1. Participatory research and citizen science: Local volunteers (fishermen, children, youth, among others) actively investigate local ecosystems, fisheries, and marine species, thus supporting local management efforts. Projects have included assessing shark and ray fisheries, pioneering manta ray conservation in Peru, assessing Traditional Ecological Knowledge on critically endangered sawfish, and supporting Marine Protected Areas.
2. Marine education: Incorporating and institutionalizing marine education and Ocean Literacy. Projects have included setting up Peru’s “Marine Educators Teacher Network” with over 50 schools, leading incubators for youth-lead environmental initiatives, game-based education and their Connecting Schools program, which aims to bring together students across borders through online technology and community engagement.
3. Sustainable development: Fostering environmental entrepreneurship and market-based approaches that contribute to marine conservation and socio-economic development. For example, pioneering community-based manta ray ecotourism in Peru as an alternate livelihood for low-income fishermen and local artisans.
Ultimately, these multidisciplinary and participatory efforts serve as a platform to connect multiple sectors in marine conservation, thus bringing together government, academia, youth, children, local fishermen, and many others.
In the past 30 years, nearly 1,000,000 km2 of Amazonian forest has been destroyed. The local communities of Bela Aurora and Santa Luzia are restoring the forest, by planting local species, like the Cupuaçu. By following the principles of agroforestry, they turned the forest into a sustainable source of both food and income. With support from the local NGO Instituto Beraca, they are preserving the Amazonian biodiversity, transferring knowledge on sustainable agroforestry from one community to the other.
The project was conceived on three missions: to protect; to explore; to educate. These missions were the guiding elements for the construction of the project’s objective and action areas, which have the following propositions:
PROTECT – Main element of the project that aims to protect the Amazon biome from the restoration of degraded areas through the implementation of agroforestry systems (SAF) in Bela Aurora Community. The project foresaw the planting of 3,000 feet of cupuaçu (in addition to other Integrated species) in the expectation of a production of around 6 tons of seeds in 3-4 years. The strategy adopted to achieve this objective is to transfer technology between family farmers in the community of Bela Aurora and the community of Santa Luzia, in Tomé Açu, which has a history of production in SAFs.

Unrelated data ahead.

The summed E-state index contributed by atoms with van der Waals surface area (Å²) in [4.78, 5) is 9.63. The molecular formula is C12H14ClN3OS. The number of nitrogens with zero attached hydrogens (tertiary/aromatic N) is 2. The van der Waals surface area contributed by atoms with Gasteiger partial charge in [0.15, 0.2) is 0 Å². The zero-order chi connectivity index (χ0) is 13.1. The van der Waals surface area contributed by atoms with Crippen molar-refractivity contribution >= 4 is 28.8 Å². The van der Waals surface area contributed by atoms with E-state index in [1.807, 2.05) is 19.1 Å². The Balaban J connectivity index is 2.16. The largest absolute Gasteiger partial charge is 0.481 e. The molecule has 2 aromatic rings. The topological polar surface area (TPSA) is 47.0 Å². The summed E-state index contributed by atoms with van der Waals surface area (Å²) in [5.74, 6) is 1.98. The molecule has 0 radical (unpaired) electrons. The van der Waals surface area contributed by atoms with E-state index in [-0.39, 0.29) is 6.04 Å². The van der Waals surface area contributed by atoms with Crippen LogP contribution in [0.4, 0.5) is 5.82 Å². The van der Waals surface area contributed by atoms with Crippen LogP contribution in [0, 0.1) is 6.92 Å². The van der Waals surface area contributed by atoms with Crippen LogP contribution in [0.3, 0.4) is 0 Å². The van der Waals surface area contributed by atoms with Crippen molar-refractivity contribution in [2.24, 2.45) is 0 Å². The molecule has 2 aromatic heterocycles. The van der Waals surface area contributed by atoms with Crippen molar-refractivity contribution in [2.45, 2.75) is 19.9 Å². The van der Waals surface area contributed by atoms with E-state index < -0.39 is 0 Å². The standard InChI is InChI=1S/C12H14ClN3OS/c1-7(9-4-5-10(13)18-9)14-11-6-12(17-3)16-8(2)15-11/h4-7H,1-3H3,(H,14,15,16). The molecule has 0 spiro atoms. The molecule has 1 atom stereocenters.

EXPLORE – The pillar aims to systematize and disseminate knowledge from the project’s learning and results, through scientific publications, congresses, etc.
EDUCATE – Consists on conducting workshops with children and young people from the Bela Aurora community, seeking to reinforce the element of environmental education in SAF cultures. This formal moment aims to help develop a more theoretical and critical perception of reality, focusing on the role of human beings in nature, the dynamics of trees in the forest and the importance of preserving biodiversity to maintain the balance of the biome. Within the initiatives aimed at implementing the SAFs, Six training workshops were planned, which involve activities to raise awareness of the importance of restoring degraded areas, preserving the environment and agro-ecological production with family farmers in Bela Aurora.
Ocean life has a critical role in supporting all life on Earth. That is why Enric Sala founded National Geographic Pristine Seas, and together with partners and local communities have inspired the protection of 22 places in the ocean covering a total area of more than 5.8 million square kilometers — nearly half the area of the United States. Pristine Seas seeks to explore, document and inspire the protection of the last wild places in the ocean.
The project team works with partners, local communities and governments to help create marine reserves, using their unique combination of exploration, research and storytelling. These reserves have both local and global benefits. Local benefits include enhancing the sustainability of local fishing, perpetuating local cultures and lifestyles, developing ecotourism opportunities, enhancing coastal protection from storm surge, increasing food security, and improving livelihoods. Global benefits include mitigation of climate change via ocean carbon storage, as well as protection of biodiversity and associated ecosystem services.
Pristine Seas is working to help achieve a global goal of protecting 30 percent of the ocean by 2030, thereby bolstering marine biodiversity and improving food provision, while safeguarding the ability of the ocean to help mitigate climate change through carbon storage.